against very searching croas examine
Claim* For Wages.
Hardee A Cook, who had A steam
SAW mill At Lock Haven, were the own
ers of s great quantity of timber on the
wild lands in Clinton county. In
August, 1880, James Colbert contracted
with the firm to go upon the lands, cut
off the timber, haul it to the river and
float it down the stream by means of an
artificial dam to the Iock Haven mill
or to Williamsporl. Colbert hired fifty
or sixty men, went upon the lan<L built
campe for his men and stables for his
horses, and proceeded to carty out the
contract. The work was commenced in
August and concluded in April of the
following year. The men remained un
paid dunng all this time. In February,
before the close of the work, Hardee A
Cook, who had advanced Colbert large
sums of money, took from him a judg
ment note of S3,(XX). Shortly after the
sheriff levied on all of Colbert's camps,
baggage, horses, goods, etc., and realis
ed Irom their sale $1,854. The work
men gave notice to the sheriff on the
day before the sale of their claim for
wages. When the money was turned
into court and ready for distribution, it
wan decided that the claim of Hardee A
Cook was in advance and preferable to
that of the workmen ; the latter appeal
ed to the supreme court, and in a de
cision filed yesterday that tribunal says:
That the notioea given by the men to
the sheriff were clearly insufficient.
They contain no evidenoa of the kind
of business had with Colbert, nor the
kind of labor or services rendered,so as
to give information to the sheriff or
other creditors. The deoision of the
lower court in refusing the claim of the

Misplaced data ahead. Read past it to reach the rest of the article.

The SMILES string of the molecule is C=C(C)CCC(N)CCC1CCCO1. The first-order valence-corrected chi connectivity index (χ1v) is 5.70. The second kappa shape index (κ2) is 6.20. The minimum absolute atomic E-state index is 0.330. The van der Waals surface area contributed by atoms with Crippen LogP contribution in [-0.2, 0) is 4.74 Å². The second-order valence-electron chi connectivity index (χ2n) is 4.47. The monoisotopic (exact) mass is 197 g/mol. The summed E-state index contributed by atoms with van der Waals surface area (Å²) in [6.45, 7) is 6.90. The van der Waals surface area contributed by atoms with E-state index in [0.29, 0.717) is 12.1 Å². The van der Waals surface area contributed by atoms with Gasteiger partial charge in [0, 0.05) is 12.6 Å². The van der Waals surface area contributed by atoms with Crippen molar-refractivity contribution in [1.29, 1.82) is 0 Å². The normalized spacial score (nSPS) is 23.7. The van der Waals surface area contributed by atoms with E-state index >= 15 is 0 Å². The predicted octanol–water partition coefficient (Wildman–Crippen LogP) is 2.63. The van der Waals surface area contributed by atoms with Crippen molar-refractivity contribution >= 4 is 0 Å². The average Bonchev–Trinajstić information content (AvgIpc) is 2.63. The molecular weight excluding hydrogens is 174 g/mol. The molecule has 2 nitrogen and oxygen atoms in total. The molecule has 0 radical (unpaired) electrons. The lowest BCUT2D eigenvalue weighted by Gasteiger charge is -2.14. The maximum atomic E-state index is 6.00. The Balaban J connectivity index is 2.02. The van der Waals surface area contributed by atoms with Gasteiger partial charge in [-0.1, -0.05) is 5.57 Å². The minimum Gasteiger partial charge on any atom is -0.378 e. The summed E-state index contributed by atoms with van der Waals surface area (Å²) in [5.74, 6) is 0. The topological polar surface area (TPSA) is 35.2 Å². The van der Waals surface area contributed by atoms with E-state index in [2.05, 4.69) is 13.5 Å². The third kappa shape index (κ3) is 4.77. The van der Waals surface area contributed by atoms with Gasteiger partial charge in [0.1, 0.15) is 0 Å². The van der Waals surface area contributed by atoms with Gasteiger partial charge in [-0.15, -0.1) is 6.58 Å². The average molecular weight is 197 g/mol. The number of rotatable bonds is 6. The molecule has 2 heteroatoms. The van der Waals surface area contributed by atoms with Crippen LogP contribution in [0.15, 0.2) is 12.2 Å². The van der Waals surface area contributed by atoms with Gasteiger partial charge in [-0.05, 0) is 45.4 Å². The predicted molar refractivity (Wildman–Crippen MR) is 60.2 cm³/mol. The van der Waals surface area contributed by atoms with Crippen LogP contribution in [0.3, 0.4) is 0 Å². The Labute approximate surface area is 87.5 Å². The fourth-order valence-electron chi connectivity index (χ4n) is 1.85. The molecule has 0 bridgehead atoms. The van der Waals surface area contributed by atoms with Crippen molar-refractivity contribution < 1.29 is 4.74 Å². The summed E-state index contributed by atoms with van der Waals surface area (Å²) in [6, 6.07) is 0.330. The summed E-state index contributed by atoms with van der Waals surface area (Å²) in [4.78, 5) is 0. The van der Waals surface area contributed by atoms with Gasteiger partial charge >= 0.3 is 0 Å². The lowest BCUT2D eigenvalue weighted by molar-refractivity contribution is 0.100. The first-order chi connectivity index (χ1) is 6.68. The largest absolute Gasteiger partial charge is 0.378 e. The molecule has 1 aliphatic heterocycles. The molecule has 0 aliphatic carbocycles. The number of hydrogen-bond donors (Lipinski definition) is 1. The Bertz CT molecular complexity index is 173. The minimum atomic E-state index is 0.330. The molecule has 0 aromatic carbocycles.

men was therefore affirmed.
Samuel Washer, of Harrisburg, was
cut in two by a freight train at Steclton
on Thursday.
lvlijah Kent, of Salem, Vonnngocoun,
ty, fell upon a buzz saw on Wednesday
and was killed.
Sixteen now puddling furnaces were
lighted up at Painter's mills, Pittsburg,
Pa., a few days since.
A gossamer cloth manufactory that
will give employment to 200 hands is
being built at Huylestown.
Subscriptions are being taken at St.
flair, 'Schuylkill county, for a woollen
mill to be located at that place.
.1. Howard Leeds, a prominent pro
hibitionist, died at West Grove, Chester
county, on Monday of heart disease.
Coal miners are leaving many por
tions of the anthracite region, as they
find that half-time work in tho mines
will not give them a living.
Tho Pennsylvania authorities have
handed over Pritchard, the Ohio forger,
to officers from the latter State. They
left Altoona with him on Wednesday.
Director* of the MeKoan county Ag
ricultural Society offer a handsome re
ward to any couple who will he married
publicly on their grouuds during the
county fair.
The Clarion Jtcmocrat proposes Hon.
William L. Corhett. of that county, as
a Democratic candidate tor Justice of
the Supreme Court. Mr. Corhett was a
member of the Constitutional Conven.
The Houtz lsle O' -envrsays that gross
ly exaggerated accounts of small pox
have been sent out from that plsoe. It
claims that there have been but six
genuine cases there and only four
Senator Cameron says he is better
satisfied than he has been for some tune.
He thinks he won at Harrisburg. and
that he will win next fall. He believes
the Independent movement will gradu
ally die out.
A number of Philadelphia ladies have
organized a branch of the Indian Trea
ty-Keeping and Protective Association.
Mrs. J>r. Harper wa* elected President;